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Key Features

  • Predominately African, Mediterranean, Middle Eastern, Chinese, or Southeast Asian ancestry

  • Microcytic, hypochromic anemia of variable severity

  • Generally Bart's hemoglobin detected by neonatal screening

Clinical Findings

  • Depend on the number of α-globin genes deleted

  • Persons with three α-globin genes (one-gene deletion) are asymptomatic

  • Persons with two α-globin genes (two-gene deletion) are typically asymptomatic

  • Persons with one α-globin gene (three-gene deletion)

    • Have a mild to moderately severe microcytic hemolytic anemia (hemoglobin level of 7–10 g/dL)

    • May be accompanied by hepatosplenomegaly and some bony abnormalities caused by the expanded medullary space

  • Deletion of all four α-globin genes

    • Causes severe intrauterine anemia

    • Results in hydrops fetalis and fetal demise or neonatal death shortly after delivery

    • Extreme pallor and massive hepatosplenomegaly are present


  • Persons with three α-globin genes (one-gene deletion): no hematologic abnormalities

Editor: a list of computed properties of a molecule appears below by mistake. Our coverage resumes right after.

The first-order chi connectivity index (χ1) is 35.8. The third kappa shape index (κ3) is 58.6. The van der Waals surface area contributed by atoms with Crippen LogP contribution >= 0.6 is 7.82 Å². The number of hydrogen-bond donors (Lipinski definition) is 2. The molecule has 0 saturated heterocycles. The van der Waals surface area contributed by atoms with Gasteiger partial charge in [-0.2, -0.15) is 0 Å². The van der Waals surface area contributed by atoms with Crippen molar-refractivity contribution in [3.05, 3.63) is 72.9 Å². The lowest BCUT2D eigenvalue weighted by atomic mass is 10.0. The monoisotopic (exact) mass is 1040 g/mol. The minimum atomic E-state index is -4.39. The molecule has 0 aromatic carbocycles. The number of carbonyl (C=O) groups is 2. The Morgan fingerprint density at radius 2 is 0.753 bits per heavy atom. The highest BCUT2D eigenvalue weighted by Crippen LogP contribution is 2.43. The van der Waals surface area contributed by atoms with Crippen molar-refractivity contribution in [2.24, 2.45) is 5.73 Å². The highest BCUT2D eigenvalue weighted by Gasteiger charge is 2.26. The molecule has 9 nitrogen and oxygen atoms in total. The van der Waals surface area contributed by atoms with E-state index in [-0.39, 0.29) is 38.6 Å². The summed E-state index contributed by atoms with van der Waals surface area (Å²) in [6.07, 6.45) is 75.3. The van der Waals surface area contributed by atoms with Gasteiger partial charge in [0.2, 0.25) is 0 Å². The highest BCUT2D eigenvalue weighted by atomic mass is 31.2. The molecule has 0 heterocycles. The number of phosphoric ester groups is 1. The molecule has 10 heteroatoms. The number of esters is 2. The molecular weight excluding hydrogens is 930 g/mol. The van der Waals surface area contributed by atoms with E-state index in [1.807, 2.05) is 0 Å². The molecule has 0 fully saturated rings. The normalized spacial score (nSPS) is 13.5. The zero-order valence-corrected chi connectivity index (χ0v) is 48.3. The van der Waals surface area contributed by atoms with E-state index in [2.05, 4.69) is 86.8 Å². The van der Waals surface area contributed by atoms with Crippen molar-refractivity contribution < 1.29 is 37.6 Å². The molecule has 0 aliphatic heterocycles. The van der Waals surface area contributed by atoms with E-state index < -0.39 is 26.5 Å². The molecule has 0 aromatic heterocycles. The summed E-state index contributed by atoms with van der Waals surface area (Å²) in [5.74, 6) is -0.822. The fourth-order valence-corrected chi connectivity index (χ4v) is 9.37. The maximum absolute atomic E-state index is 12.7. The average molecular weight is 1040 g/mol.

• Hemoglobin electrophoresis

    • In the neonatal period shows 0–3% Bart's hemoglobin, which is a variant hemoglobin composed of four γ-globin chains

    • Normal after the first few months of life

  • Persons with two α-globin genes (two-gene deletion)

    • Mean corpuscular volume (MCV) is usually less than 100 fL at birth

    • Hematologic studies in older infants and children show a normal or slightly decreased hemoglobin level with a low MCV and a slightly hypochromic blood smear with some target cells

  • Persons with one α-globin gene (three-gene deletion)

    • Reticulocyte count is elevated

    • Red cells show marked hypochromia and microcytosis with significant poikilocytosis and some basophilic stippling

    • Incubation of red cells with brilliant cresyl blue (hemoglobin H preparation) shows inclusion bodies formed by denatured hemoglobin H

  • Deletion of all four α-globin genes

    • Hemoglobin electrophoresis reveals a predominance of Bart's hemoglobin with a complete absence of normal fetal or adult hemoglobin


  • Persons with α-thalassemia trait require no treatment

  • Those with hemoglobin H disease should receive supplemental folic acid and avoid the same oxidant drugs that cause hemolysis in persons with G6PD deficiency because exposure to these drugs may exacerbate their anemia

  • Anemia may also be exacerbated during periods of infection, and transfusions may be required

  • Hypersplenism may develop later in childhood and require surgical splenectomy

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